Washington, DC—Trastuzumab (Herceptin) therapy may be useful for the treatment of luminal breast cancer stem cells, preventing them from growing into macrometastases, according to preclinical results presented at the 2013 American Association for Cancer Research Annual Meeting, held April 6–10 in Washington, DC.
Luminal breast cancers are defined classically by their expression of estrogen and progesterone receptors and by their failure to overexpress the receptor tyrosine kinase HER2. In the clinic, however, the expression of HER2 is highly variable in luminal disease. Some patients with luminal breast cancer present as HER2-positive, while many others present as HER2-negative. Max Wicha, MD, of the University of Michigan Comprehensive Cancer Center, demonstrated in his presentation that in the original studies demonstrating the efficacy of trastuzumab, the first anti-HER2 therapy, a subsequent re-analysis of patient samples revealed a large number of false positives. Surprisingly, some patients who had incorrectly been classified as HER2-positive showed an even greater benefit from trastuzumab plus chemotherapy than patients with bona fide HER2-enriched disease.
Dr. Wicha’s lab was able to demonstrate how this benefit might be realized using cell culture. MCF7, one of the most commonly studied luminal breast cancer cell lines, is often used as a negative control for HER2 positivity, but in his experiments, expression of HER2 is actually heterogeneous, even in the same culture dish. Cells sorted for the cancer stem cell marker aldehyde dehydrogenase showed significant expression of HER2. “[HER2] is expressed selectively in the cancer stem cell population,” remarked Dr. Wicha. “[Cell growth assays] are just assaying the bulk population, not the stem cells.” If cancer stem cells in culture are tested for their ability to form spheres or express cancer stem cell markers, luminal cells demonstrate a clear need for HER2, since their growth could be suppressed by trastuzumab treatment. Of note, this cell sorting experiment could not be repeated in basal-like breast cancer cells, which are defined as expressing neither the hormone receptors nor HER2. This suggests that the reliance by cancer stem cells on HER2 is specific to luminal disease.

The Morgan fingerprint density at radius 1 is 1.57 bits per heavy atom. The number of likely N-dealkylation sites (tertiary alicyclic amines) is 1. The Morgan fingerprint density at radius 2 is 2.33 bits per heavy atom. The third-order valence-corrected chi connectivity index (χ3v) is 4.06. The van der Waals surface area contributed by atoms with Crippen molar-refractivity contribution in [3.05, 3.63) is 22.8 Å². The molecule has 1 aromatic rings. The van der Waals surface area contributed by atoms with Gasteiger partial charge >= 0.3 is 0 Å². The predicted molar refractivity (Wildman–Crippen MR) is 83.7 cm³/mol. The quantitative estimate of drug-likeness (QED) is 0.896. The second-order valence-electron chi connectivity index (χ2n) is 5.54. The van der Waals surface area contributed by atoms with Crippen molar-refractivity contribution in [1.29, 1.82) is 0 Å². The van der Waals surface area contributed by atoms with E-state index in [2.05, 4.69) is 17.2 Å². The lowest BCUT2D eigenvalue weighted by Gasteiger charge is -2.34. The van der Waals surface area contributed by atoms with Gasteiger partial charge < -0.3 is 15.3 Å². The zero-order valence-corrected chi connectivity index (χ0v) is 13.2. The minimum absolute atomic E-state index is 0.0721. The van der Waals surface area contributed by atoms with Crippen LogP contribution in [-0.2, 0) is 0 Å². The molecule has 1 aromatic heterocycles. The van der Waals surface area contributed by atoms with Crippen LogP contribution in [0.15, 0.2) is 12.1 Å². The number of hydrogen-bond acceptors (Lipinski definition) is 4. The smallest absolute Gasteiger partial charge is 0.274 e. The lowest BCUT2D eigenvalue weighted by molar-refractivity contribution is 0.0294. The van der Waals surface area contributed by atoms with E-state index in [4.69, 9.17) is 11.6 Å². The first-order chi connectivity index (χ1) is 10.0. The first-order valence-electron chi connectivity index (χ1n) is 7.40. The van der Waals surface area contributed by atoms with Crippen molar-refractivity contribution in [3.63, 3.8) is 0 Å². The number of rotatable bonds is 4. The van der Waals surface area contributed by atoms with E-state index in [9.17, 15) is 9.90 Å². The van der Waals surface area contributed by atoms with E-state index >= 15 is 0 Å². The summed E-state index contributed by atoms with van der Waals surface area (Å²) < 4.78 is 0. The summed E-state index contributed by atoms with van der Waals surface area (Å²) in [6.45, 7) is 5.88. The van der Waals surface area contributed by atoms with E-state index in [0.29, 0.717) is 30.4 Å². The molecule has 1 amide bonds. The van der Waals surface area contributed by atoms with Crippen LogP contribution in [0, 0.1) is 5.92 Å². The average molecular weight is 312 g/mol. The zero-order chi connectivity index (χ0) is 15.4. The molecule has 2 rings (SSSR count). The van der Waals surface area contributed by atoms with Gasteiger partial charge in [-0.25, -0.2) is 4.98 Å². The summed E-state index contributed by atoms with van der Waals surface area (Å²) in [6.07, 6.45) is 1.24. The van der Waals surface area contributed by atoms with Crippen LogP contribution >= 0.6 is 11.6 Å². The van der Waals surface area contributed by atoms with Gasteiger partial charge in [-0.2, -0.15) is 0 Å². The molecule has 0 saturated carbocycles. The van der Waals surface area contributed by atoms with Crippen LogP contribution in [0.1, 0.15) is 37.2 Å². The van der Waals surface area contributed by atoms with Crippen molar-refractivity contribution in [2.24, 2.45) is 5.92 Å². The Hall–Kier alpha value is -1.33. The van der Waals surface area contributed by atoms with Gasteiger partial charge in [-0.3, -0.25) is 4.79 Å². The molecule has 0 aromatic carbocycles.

Luminal cancer stem cell regulation was revealed by a mouse experiment in which MCF7 cells were introduced into the bones to generate micrometastases. Dr. Wicha demonstrated that the metastatic environment presented a key driving force for the formation of cancer stem cells. In the bone, this was found to be RANK ligand, which stimulates the expression of HER2 in luminal cancer cells. If trastuzumab was given at the stage of micrometastasis, then the new lesions were unable to grow in mice; however, if he let the small metastases progress to macrometastasis, trastuzumab therapy no longer gave any benefit to the mice. “We think this explains why adjuvant [trastuzumab] treatments are so effective when HER2 is selectively expressed in the cancer stem cell.”
Finally, these results were corroborated using matched clinical samples. In collaboration with pathologists, HER2-positive and luminal breast cancer samples—which had been diagnosed HER2-negative—were collected. Importantly, the group was able to obtain matched primary tumor and metastatic samples. If samples were HER2-enriched in the primary tumor, the metastases were largely HER2-enriched as well. In the luminal samples, however, all primary samples showed no overexpression of HER2, whereas almost 90% of the bone metastases showed HER2 enrichment despite lack of gene amplification as assessed by fluorescence in situ hybridization. “What that is telling us is that HER2 is regulated in the microenvironment…tumor shrinkage and adjuvant therapies are two completely different models that depend on two different cell populations.” He noted the NSABP B-47 trial has recently begun to directly evaluate the benefit of trastuzumab in patients with a low expression of HER2 protein.
In all, Dr. Wicha’s presentation suggested that the paradigm by which we assess clinical efficacy—reduction of tumor burden—may not actually be translating into long-term survival, since the cancer stem cell population is not always targeted for cell death by the same agents that can induce death in the bulk tumor population. He is hopeful that efficacy will be demonstrated for the drug candidates that have moved into phase I clinical trials.